On the eve of the election, most attention is focused on the battle for the presidency. It’s important to remember, though, that control of the Senate also hangs in the balance on Tuesday. Democrats currently hold a 53-47 edge in the upper house, including two independents who caucus with them. A loss of f0ur seats (or three, if Romney wins the presidency) would flip control to Republicans.
Democrats are considered favorites to retain 19 seats they currently control, and former Gov. Angus King of Maine, an independent, is expected to win and caucus with the Democrats, flipping a seat to their control. Republicans are also expected to win a Democratic-held seat in Nebraska, and to hold onto seven others they currently hold.
That would give Democrats a 49-45 lead on seats that lean toward them — meaning six seats up for election tomorrow will decide whether Mitch McConnell becomes majority leader, or whether Harry Reid retains his position. Here’s a look at these six races, from east to west.
Massachusetts: Elizabeth Warren (D) vs. Sen. Scott Brown (R)
The senate seat in the Bay State has been one of the marquee match-ups in the 2012 election for some time. Elizabeth Warren helped design the Consumer Financial Protection Bureau for President Barack Obama, and has been a leading advocate for a more egalitarian society. Brown, meanwhile, is a moderate Republican who surprised Washington by winning the seat held by the late Sen. Ted Kennedy, briefly threatening to derail health care reform.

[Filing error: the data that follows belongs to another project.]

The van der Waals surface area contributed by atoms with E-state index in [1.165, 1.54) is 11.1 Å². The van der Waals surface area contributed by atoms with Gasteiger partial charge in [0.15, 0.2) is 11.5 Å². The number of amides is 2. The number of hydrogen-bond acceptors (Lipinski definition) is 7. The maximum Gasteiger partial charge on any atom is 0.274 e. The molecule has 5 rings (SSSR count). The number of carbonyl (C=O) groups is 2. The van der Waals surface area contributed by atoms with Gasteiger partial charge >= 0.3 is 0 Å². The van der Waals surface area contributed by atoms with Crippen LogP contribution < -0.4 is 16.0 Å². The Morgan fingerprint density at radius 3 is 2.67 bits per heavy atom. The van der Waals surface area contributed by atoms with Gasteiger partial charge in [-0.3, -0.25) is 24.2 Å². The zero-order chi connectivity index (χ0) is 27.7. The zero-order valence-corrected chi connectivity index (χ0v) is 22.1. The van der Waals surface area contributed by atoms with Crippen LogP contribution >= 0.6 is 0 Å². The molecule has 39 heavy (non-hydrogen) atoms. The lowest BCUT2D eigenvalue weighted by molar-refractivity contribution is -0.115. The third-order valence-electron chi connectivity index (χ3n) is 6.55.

Democrats targeted Brown’s seat in deep-blue Massachusetts as a likely pick-up opportunity, and the battle for the seat has been ferocious, with the Brown campaign attacking Warren over her claimed Native American ancestry, and Warren attacking Brown for being too beholden to the Republican leadership.
For Democrats, the polling in Massachusetts has been generally positive. Warren holds a 3.5 point edge in the RealClearPolitics average of polls, and Nate Silver gives Warren a prohibitive 94 percent chance of winning. Still, a University of Massachusetts/Boston Herald poll gave Brown a bare 49-48 edge, and given the importance of the race, this is one that Democrats can’t count on until the ballots are counted.
Read more: 2012 election, denny rehberg, elizabeth warren, george allen, Heidi Heitkamp, Jim Tester, joe donnelly, richard mourdock, Rick Berg, scott brown, senate, tammy baldwin, Tim Kaine, tommy thompson
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